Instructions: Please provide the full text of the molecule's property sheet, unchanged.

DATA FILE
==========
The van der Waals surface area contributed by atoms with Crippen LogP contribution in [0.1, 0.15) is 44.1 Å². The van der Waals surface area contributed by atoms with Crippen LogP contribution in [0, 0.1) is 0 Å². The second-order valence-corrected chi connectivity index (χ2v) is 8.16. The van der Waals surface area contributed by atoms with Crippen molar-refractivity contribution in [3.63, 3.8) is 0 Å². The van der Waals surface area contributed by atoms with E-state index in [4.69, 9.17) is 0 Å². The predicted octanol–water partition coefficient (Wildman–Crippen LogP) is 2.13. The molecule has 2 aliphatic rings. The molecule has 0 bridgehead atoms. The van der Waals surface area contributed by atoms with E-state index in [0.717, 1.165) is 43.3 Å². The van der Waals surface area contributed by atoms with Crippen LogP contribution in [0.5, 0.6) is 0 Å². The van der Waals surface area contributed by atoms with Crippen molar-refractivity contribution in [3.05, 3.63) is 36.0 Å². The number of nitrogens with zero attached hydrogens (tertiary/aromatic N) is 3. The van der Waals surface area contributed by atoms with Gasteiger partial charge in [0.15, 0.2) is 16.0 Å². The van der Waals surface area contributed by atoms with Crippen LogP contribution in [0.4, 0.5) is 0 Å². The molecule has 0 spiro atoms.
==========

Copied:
The van der Waals surface area contributed by atoms with Crippen LogP contribution in [0.1, 0.15) is 44.1 Å². The van der Waals surface area contributed by atoms with Crippen LogP contribution in [0, 0.1) is 0 Å². The second-order valence-corrected chi connectivity index (χ2v) is 8.16. The van der Waals surface area contributed by atoms with Crippen molar-refractivity contribution in [3.63, 3.8) is 0 Å². The van der Waals surface area contributed by atoms with E-state index in [4.69, 9.17) is 0 Å². The predicted octanol–water partition coefficient (Wildman–Crippen LogP) is 2.13. The molecule has 2 aliphatic rings. The molecule has 0 bridgehead atoms. The van der Waals surface area contributed by atoms with E-state index in [0.717, 1.165) is 43.3 Å². The van der Waals surface area contributed by atoms with Crippen LogP contribution in [0.5, 0.6) is 0 Å². The van der Waals surface area contributed by atoms with Crippen molar-refractivity contribution in [3.05, 3.63) is 36.0 Å². The number of nitrogens with zero attached hydrogens (tertiary/aromatic N) is 3. The van der Waals surface area contributed by atoms with Gasteiger partial charge in [0.15, 0.2) is 16.0 Å². The van der Waals surface area contributed by atoms with Crippen LogP contribution in [0.4, 0.5) is 0 Å². The molecule has 0 spiro atoms.